It’s true that enterprise content marketing is evolving.
Today, it’s happening on a scale that’s larger and more competitive than ever before thanks to advances in omnichannel technology and adoption. However, quality content that delivers a relevant and consistent experience is still where enterprise marketers will win when it comes to core competencies like social media marketing, search engine optimization, public relations, pay-per-click advertising, and inbound marketing.
Content does still reign supreme in the age of omnichannel marketing. Here’s everything you need to know about new consumer expectations and how to scale to meet them without sacrificing on the quality and consistency that your audience has come to trust.
The Modern Omnichannel Content Marketing Strategy
Your content marketing strategy outlines why and how you create, publish, and manage useful content across your organization.
A modern content marketing strategy is omnichannel, meaning it aims to create a seamless experience by providing optimized content across channels (in store, on social media, via mobile app, etc.) at every point in the consumer’s journey. This is important when 90 percent of multiple-device owners switch between an average of three devices to complete a task.
However modern and “different” this omnichannel-focused content marketing strategy may seem, it continues to put content at the heart of the experience. Why? Let’s find out.
Why Content Is (Still) the Heart of the Omnichannel Experience
Content is the “connective tissue” that ties marketing together.
It’s the center of the hub from which all your social media messaging, blog topics, SEO efforts, and myriad other marketing campaigns originate.
Content is the messenger that’s always available to meet a consumer, wherever they may be, to answer their questions and make their interactions effortless. It’s vital to be able to serve such consistent, valuable messaging in an omnichannel environment where consumers are exposed to marketing—including from your competitors—when they’re walking past smart billboards on their way to work, scrolling through their favorite social media app over lunch, and unwinding in front of a video streaming service at the end of the day.
Boost Core Marketing Competencies with Even More Valuable Content
Content is at the heart of the experience that attracts leads, educates consumers, and generates revenue. Just think about it. Most of your major marketing initiatives center around content. Imagine how much more effective and efficient the following campaigns could be if the content that powered them was both consistent yet optimized for the specific experience.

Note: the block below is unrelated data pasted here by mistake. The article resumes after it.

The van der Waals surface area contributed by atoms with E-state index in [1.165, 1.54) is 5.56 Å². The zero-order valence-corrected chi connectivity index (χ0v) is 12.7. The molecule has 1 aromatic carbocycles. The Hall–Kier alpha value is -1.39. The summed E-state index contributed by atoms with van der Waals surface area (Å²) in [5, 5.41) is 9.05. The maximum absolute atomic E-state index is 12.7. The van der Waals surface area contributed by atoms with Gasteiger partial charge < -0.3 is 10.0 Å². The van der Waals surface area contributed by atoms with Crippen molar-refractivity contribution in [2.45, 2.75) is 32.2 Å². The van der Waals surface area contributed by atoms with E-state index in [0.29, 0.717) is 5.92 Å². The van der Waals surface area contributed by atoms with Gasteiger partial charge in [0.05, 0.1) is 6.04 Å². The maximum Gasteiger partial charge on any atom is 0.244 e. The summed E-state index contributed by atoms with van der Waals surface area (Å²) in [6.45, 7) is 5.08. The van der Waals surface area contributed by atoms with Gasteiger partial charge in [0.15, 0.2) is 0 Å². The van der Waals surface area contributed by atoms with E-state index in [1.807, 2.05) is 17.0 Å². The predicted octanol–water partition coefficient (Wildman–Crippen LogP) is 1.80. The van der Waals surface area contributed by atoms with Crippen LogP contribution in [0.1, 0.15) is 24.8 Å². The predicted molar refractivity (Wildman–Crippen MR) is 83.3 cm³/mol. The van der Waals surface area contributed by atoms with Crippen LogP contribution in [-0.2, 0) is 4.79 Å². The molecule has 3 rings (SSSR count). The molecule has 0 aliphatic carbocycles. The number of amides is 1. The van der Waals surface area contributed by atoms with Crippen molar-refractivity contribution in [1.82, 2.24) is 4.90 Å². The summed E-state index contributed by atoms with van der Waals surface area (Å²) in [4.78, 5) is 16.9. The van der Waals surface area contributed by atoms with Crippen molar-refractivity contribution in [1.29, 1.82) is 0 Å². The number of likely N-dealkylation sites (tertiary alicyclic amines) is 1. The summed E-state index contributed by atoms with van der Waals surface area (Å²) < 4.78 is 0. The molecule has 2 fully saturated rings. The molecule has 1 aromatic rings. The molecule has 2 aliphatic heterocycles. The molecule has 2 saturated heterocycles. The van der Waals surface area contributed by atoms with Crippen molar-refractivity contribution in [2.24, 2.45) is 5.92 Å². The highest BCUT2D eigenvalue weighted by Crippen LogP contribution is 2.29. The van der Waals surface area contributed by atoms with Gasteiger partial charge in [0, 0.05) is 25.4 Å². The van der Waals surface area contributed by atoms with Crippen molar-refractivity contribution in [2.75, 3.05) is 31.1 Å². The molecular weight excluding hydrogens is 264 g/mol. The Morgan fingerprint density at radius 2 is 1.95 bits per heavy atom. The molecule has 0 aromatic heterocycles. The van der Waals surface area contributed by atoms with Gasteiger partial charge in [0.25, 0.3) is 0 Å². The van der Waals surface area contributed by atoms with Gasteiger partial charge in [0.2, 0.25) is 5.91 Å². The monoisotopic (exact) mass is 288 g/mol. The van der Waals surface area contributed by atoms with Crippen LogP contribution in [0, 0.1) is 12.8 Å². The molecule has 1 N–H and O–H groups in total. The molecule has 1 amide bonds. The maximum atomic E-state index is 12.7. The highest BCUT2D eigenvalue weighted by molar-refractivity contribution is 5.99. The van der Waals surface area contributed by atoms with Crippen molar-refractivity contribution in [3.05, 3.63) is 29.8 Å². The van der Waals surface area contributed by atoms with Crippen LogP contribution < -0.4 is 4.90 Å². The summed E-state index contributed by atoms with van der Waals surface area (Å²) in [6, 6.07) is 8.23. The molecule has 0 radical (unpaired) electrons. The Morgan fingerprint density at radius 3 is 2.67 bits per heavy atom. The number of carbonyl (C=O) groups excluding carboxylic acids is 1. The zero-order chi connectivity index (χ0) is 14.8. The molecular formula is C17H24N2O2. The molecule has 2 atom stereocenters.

Social Media Marketing
Social media is a marketplace in which you get to vie for eyes and educate interested audiences about your company and its products or services. And, if it’s a marketplace, then the content is the currency that you use to “buy” engaged followers, website visitors, and hopefully even conversions and retention.
Search Engine Optimization
Gone are the days when nonsensical keyword-stuffed content and illegible, hidden text would help your ranking on a search engine result page. Instead, search engines now reward engaging, consistent content. Even Google, the king of SEO, says providing high-quality content is “the single most important thing to do.”
A bonus is that organic traffic from SEO tends to be longer lasting and more relevant, and therefore more likely to boost your bottom line.
PR folks are responsible for keeping track of the latest and most important developments in your industry. Packaging your content in a way that makes audiences sit up and take notice is their thing. Provide consistent and relevant content and watch them shine.
Over 70 percent of web users say they’re frustrated by irrelevant content. Unfortunately for them, the 2017 Meaningful Brands Study found that 60 percent of brand content is still poor quality, fails to deliver on its promise, and is of little value overall. In other words, it’s irrelevant junk.
With PPC, the click itself isn’t the win. It’s what the consumer does after that that matters. If you oversell and underdeliver on valuable content, expect to watch on-site analytics plummet despite continuing to pay a premium per click.
Inbound marketing is an affordable and straightforward strategy that encourages the use of relevant content to attract, engage, and convert your ideal audience.
HubSpot, whose revenue exceeded $144 million in Q1 of 2019, is an excellent example of the power of content in inbound marketing.
The whole process starts with content—and lots of it. Hubspot publishes loads of targeted, optimized content in the form of blogs, webinars, free tools, and more. Once a consumer follows this content to one of HubSpot’s digital platforms, the engagement continues thanks to smart content recommendations and automated chatbot conversations. Even if the consumer ends up bouncing without signing up for any services, HubSpot manages to stay top of mind through consistent email marketing, retargeted advertising, and more.